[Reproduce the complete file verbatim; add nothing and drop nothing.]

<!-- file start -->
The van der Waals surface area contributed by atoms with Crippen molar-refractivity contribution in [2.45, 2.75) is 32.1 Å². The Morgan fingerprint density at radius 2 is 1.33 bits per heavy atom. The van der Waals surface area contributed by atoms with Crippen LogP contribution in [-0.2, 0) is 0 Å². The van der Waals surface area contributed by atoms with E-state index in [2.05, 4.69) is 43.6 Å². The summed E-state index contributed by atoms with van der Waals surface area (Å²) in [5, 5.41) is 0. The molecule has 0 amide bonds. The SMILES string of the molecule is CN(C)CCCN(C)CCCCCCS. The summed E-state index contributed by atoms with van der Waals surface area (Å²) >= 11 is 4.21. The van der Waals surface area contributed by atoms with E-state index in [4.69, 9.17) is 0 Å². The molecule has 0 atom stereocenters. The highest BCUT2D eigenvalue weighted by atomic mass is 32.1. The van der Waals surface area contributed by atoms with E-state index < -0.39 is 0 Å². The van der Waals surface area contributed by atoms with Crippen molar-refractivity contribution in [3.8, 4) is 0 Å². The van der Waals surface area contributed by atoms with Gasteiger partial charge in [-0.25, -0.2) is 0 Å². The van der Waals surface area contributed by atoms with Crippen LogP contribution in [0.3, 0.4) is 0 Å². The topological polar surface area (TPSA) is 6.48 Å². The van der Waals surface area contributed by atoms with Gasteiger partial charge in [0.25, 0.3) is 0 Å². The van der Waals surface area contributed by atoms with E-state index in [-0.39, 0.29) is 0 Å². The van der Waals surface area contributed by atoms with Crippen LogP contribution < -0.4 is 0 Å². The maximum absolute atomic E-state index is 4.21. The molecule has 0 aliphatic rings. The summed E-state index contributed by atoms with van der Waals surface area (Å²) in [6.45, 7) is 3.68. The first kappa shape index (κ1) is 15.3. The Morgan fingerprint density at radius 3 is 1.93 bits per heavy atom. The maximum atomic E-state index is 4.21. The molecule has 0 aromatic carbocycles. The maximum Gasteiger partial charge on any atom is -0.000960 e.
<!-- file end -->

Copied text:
The van der Waals surface area contributed by atoms with Crippen molar-refractivity contribution in [2.45, 2.75) is 32.1 Å². The Morgan fingerprint density at radius 2 is 1.33 bits per heavy atom. The van der Waals surface area contributed by atoms with Crippen LogP contribution in [-0.2, 0) is 0 Å². The van der Waals surface area contributed by atoms with E-state index in [2.05, 4.69) is 43.6 Å². The summed E-state index contributed by atoms with van der Waals surface area (Å²) in [5, 5.41) is 0. The molecule has 0 amide bonds. The SMILES string of the molecule is CN(C)CCCN(C)CCCCCCS. The summed E-state index contributed by atoms with van der Waals surface area (Å²) >= 11 is 4.21. The van der Waals surface area contributed by atoms with E-state index in [4.69, 9.17) is 0 Å². The molecule has 0 atom stereocenters. The highest BCUT2D eigenvalue weighted by atomic mass is 32.1. The van der Waals surface area contributed by atoms with E-state index < -0.39 is 0 Å². The van der Waals surface area contributed by atoms with Crippen molar-refractivity contribution in [3.8, 4) is 0 Å². The van der Waals surface area contributed by atoms with Gasteiger partial charge in [-0.25, -0.2) is 0 Å². The van der Waals surface area contributed by atoms with Crippen LogP contribution in [0.3, 0.4) is 0 Å². The topological polar surface area (TPSA) is 6.48 Å². The van der Waals surface area contributed by atoms with Gasteiger partial charge in [0.25, 0.3) is 0 Å². The van der Waals surface area contributed by atoms with E-state index in [-0.39, 0.29) is 0 Å². The van der Waals surface area contributed by atoms with Crippen LogP contribution < -0.4 is 0 Å². The maximum absolute atomic E-state index is 4.21. The molecule has 0 aliphatic rings. The summed E-state index contributed by atoms with van der Waals surface area (Å²) in [6.45, 7) is 3.68. The first kappa shape index (κ1) is 15.3. The Morgan fingerprint density at radius 3 is 1.93 bits per heavy atom. The maximum atomic E-state index is 4.21. The molecule has 0 aromatic carbocycles. The maximum Gasteiger partial charge on any atom is -0.000960 e.